Michigan Horse Racing and Betting

michigan horse betting

Betting on horse racing in Michigan is a tradition that dates back more than 90 years. While racetracks have come and gone in Michigan over the decades, thanks to online horse race betting you can still bet on the biggest races such as the Kentucky Derby, the Preakness Stakes, and the Belmont Stakes.

Here’s all you need to know about betting on horse racing in Michigan.

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Where to bet on horse races in Michigan

Michigan lawmakers first approved pari-mutuel betting on horse races in 1933. The Horse Racing Law of 1995 allowed Michigan racetracks to host simulcast racing across North America, and that law was amended in December 2019 to allow for online horse betting.

That means you can bet on live horse racing taking place in Michigan and across the continent at Michigan racetracks and online through licensed horse betting operators.

Michigan racetracks

Several racetracks have opened and closed over the decades in Michigan the state’s long history of horse racing. At the start of 2024, just one racetrack remained, Northville Downs. The racetrack offered live standardbred racing as well as simulcast standardbred and thoroughbred racing, and visitors could enjoy pari-mutuel wagering on all of the action.

However, in early Feb. 2024, Northville Downs ran its final race to conclude 80-plus years of racing history. Simulcast betting at the track also shut down, although those in Michigan still have online horse betting available. Currently Northville Downs is seeking a new location where it might be able to reopen in the future.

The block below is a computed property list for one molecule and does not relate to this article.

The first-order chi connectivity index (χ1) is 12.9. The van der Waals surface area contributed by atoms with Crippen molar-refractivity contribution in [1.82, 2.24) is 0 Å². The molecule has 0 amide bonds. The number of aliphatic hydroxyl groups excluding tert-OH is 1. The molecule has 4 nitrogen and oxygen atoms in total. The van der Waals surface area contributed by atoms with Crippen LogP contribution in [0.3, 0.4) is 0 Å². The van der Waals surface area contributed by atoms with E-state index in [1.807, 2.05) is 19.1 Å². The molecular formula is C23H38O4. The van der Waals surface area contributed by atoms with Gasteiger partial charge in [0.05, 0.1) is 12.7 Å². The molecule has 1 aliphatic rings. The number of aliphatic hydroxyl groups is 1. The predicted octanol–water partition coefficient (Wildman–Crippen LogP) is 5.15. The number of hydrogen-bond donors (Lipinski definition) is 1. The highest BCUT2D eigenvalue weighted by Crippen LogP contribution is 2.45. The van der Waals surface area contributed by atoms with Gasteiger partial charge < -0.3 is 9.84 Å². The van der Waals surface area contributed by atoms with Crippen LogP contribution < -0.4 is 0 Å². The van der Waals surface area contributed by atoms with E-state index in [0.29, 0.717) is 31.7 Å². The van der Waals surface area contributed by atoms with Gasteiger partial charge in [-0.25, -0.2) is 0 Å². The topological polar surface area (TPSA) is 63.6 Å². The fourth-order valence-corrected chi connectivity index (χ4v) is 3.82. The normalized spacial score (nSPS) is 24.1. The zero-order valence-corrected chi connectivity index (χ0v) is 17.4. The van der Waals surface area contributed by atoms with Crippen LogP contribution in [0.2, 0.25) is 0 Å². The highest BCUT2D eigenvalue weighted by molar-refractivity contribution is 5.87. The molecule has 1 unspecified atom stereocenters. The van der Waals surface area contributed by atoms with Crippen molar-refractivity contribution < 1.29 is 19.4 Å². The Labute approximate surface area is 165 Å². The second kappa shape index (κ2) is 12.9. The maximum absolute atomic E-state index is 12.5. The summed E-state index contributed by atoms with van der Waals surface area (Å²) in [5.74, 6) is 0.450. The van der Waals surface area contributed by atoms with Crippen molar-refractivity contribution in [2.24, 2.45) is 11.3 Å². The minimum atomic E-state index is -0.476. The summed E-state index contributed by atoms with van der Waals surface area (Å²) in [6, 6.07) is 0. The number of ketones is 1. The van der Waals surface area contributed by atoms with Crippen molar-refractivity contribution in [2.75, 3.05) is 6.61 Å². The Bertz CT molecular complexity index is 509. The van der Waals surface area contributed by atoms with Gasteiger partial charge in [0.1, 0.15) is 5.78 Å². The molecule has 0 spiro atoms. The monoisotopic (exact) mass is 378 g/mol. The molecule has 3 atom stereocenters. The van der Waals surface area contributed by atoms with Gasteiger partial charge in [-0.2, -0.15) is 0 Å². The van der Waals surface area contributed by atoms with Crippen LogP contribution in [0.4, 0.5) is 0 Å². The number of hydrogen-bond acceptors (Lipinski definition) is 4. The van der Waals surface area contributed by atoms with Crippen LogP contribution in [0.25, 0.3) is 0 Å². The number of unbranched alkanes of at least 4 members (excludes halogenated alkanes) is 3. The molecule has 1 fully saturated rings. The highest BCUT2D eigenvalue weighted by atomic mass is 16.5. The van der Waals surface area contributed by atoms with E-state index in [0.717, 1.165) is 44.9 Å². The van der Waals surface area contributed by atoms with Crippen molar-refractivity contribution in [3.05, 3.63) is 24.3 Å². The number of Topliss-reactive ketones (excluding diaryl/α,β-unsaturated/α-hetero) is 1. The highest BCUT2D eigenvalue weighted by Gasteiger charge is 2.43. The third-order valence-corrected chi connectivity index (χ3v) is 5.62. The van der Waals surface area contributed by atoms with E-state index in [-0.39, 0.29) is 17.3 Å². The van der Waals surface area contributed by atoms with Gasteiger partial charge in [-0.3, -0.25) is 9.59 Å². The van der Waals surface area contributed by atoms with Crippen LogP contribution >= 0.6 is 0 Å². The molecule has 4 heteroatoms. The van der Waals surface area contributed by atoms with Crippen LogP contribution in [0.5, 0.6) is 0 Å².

Horse racing 2024 Triple Crown schedule

The Triple Crown of horse racing includes the Kentucky Derby, Preakness Stakes and the Belmont Stakes. Here’s this year’s schedule.

  • Kentucky Derby: Saturday, May 4
  • Preakness Stakes: Saturday, May 18
  • Belmont Stakes: Saturday, June 8

Online horse betting in Michigan

In Dec. 2019, amendments to Michigan’s Horse Racing Law of 1995 allowed online horse race betting organizations such as the country’s largest, TVG, into Michigan. The Michigan Gaming Control Board later announced in May 2020 that operators can now apply for a license to host online simulcast racing and wagering from across the US, Mexico and Canada.

In June 2020, TVG launched in Michigan. TwinSpires came aboard in September 2020, with Xpress Bet following in late Mar. 2021. Next was NYRA Bets, which was approved in Oct. 2021. NYRA Bets is partnered with BetMGM Racing for the endeavor.

FanDuel Racing is also available in Michigan. Though FanDuel runs TVG as well, FanDuel Racing is a separate site and app that offers an excellent option for online wagering.

You can bet on live racing from across the continent online through FanDuel Racing. You can open a FanDuel Racing account to bet on horse races online in Michigan with only a minimal amount of information.

  • Name
  • Email address
  • Phone number
  • Date of birth
  • Current address

Once the account is open, you’ll need to deposit money to make bets. FanDuel Racing offers you several deposit options, including:

  • ACH/eCheck: Create a direct link to your checking account with your checking account and bank routing number.